Tag Archives: bill

UK Heritage Bill dropped AGAIN!

In December the Architects website reported the dropping of the Heritage Bill


Cross party condemnation as Heritage Protection Bill dropped

3 December, 2008         By Will Henley

MPs from all three main parties have criticised the government’s axing of the Heritage Protection Bill from next year’s parliamentary programme, amid claims historic buildings are being put at risk.

The dropping of the bill from today’s Queen’s Speech – ostensibly due to the prioritising of legislation to tackle the credit crunch and first predicted in BD last month – is a huge blow for English Heritage, which had hoped to take over responsibility for listing designations from the department of culture, media and sport.

The news also comes as leading policy thinktank Demos released a report warning that Britain would become a “cultural desert” if cuts to the conservation sector continued.

English Heritage described the axing of the bill as “disappointing, but understandable” in the economic climate but observers predicted the legislation could now take years to be realised – if at all.

EH chief executive Simon Thurley is expected to attend a summit with heritage groups next week to discuss what can be salvaged from the draft bill.

Key measures which require legislative approval include protection for buildings being considered for listing and the creation of a single register of listed assets.

“English Heritage is putting on a brave face,” said Victorian Society director Ian Dungavell. “They have been working so hard on it for years and years but have had the rug pulled from under their feet.”…….  read more http://www.bdonline.co.uk/story.asp?storycode=3129091

Now it is July (the bill was supposed to be ready for June!) and this is the news.  from teh CBA website

There is deep disappointment again that the Heritage Protection Bill for England and Wales does not appear in the Draft Legislative Programme for 2009/10 announced by the Government this week.

The Programme indicates the legislation likely to be included in the Queen’s Speech for the next parliamentary session. Clearly there is now little expectation of the legislative reforms which the 2007 White Paper promised would place the historic environment at the heart of the planning system. The Bill aimed to simplify and strengthen existing legislation and introduce opportunities for people to be more involved in protecting and enhancing their local heritage. It also paved the way for the signing and ratification of the Hague Convention, the UNESCO Convention on the Protection of Cultural Property in the Event of Armed Conflict. Without the Bill, the UK will soon be the only international power not to have signed the convention.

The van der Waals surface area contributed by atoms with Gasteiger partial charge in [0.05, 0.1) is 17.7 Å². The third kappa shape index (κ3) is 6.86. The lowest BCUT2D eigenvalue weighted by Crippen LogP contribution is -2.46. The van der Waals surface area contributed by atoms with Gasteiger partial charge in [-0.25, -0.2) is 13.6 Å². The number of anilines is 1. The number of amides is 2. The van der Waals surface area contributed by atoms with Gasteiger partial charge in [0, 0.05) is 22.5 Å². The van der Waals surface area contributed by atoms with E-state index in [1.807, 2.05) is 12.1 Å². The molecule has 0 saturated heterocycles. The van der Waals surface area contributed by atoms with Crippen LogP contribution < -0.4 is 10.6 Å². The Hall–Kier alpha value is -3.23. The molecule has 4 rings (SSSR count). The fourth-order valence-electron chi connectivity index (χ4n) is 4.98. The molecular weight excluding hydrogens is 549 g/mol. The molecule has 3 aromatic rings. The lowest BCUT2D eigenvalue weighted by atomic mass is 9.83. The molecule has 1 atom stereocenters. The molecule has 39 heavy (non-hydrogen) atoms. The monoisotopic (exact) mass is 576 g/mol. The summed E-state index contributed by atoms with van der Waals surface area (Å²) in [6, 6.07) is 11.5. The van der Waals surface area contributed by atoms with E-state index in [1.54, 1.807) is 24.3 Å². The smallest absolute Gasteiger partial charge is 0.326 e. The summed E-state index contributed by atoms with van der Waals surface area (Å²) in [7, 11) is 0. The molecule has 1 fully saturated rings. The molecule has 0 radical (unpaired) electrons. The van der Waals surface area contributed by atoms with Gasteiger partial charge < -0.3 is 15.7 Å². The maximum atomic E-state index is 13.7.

Mike Heyworth, CBA’s Director said:

The lack of Government commitment to these uncontroversial and widely supported reforms is deplorable. The Council for British Archaeology will be responding to the publication of the Draft Legislative Programme in the strongest terms. We will be working with the All Party Parliamentary Archaeology Group to progress the most badly needed reforms, some of which are possible through secondary legislation, and to press Government to deliver on other objectives for the heritage. Our historic environment fundamentally shapes the quality of our surroundings and is integral to policies for sustainability. It must be at the heart of new policies for the way places are designed and planned, not side-lined as a low priority.